“While our Trust & Safety teams already work to remove hate speech and hateful ideologies, such as neo-Nazism and white supremacy, we are strengthening our enforcement action to remove neighboring ideologies, such as white nationalism, white genocide theory, as well as statements that have their origin in these ideologies, and movements such as Identitarianism and male supremacy,” the Chinese video-sharing social network revealed in a Wednesday news release.
This change comes as part of TikTok’s vow to take a stand against hateful ideologies. In addition, the company seeks to increase the cultural awareness of its users via content moderation; improve transparency within the community; and invest in socially conscious leadership.
The company patted itself on the back when it came to the issue of anti-Semitism, highlighting that the application does not permit “content that denies the Holocaust and other violent tragedies.”
This practice will be taken a step further in the near future as TikTok seeks to “remove misinformation and hurtful stereotypes about Jewish, Muslim and other communities.”
“This includes misinformation about notable Jewish individuals and families who are used as proxies” to spread anti-Semitism, said the release.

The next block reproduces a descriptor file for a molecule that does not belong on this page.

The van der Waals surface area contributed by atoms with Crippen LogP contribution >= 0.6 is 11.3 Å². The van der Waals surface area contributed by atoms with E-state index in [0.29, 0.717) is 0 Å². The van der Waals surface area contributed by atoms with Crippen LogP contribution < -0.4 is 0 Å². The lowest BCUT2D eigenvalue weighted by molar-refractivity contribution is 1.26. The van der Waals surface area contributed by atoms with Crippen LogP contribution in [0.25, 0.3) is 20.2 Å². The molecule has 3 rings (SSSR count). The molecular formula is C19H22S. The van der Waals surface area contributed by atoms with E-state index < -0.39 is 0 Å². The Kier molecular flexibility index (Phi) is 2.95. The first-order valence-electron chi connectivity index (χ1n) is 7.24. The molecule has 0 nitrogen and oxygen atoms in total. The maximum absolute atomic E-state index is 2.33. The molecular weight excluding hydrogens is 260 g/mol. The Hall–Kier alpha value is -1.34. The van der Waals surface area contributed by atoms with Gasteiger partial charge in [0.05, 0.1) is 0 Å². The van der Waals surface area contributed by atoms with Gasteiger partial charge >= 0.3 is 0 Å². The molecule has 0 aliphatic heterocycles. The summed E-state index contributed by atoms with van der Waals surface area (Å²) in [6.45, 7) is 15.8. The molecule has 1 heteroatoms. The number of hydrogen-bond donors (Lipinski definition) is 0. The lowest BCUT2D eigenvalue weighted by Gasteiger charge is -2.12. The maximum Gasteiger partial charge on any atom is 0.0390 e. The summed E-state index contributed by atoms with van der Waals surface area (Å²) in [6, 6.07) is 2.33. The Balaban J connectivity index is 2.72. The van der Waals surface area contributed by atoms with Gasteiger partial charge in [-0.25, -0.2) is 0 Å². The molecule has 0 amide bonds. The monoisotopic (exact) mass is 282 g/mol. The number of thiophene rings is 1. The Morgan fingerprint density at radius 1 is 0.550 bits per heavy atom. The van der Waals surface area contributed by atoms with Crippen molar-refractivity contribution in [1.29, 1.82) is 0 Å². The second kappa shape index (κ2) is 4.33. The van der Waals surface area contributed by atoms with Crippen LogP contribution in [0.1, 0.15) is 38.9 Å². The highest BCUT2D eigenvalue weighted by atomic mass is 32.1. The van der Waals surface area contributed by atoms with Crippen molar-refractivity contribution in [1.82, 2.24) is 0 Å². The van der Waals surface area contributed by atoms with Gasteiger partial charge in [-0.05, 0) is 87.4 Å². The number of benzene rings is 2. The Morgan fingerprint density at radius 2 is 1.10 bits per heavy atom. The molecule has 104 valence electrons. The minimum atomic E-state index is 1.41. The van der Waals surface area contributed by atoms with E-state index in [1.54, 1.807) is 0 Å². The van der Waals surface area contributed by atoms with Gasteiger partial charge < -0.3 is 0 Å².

“Hateful ideas” regarding the LGBTQ+ community, including promoting inhumane practices such as conversion therapy, will also be removed.
TikTok’s ambitious new community guidelines will also attempt to differentiate between when a word or phrase would be considered hate speech versus a community’s attempt at reclaiming the term.
“If a member of a disenfranchised group, such as the LGBTQ+, Black, Jewish, Roma and minority ethnic communities, uses a word as a term of empowerment, we want our enforcement teams to understand the context behind it and not mistakenly take the content down,” the release explained.
As for transparency, TikTok will notify the respective content owner upon moderation and also provide the user with an opportunity to contest the enforcement team’s decision.
Furthermore, the company claims it has “added leaders with deep expertise” in social consciousness and how it relates to online content management.
TikTok’s new guidelines follow the company’s decision to join the European Commission's Code of Conduct on Countering Illegal Hate Speech Online.
“We have never allowed hate on TikTok, and we believe it's important that internet platforms are held to account on an issue as crucial as this,” the company declared in its September announcement on the code of conduct, which was established in May 2016 with immediate support from Facebook, Microsoft, Twitter and YouTube.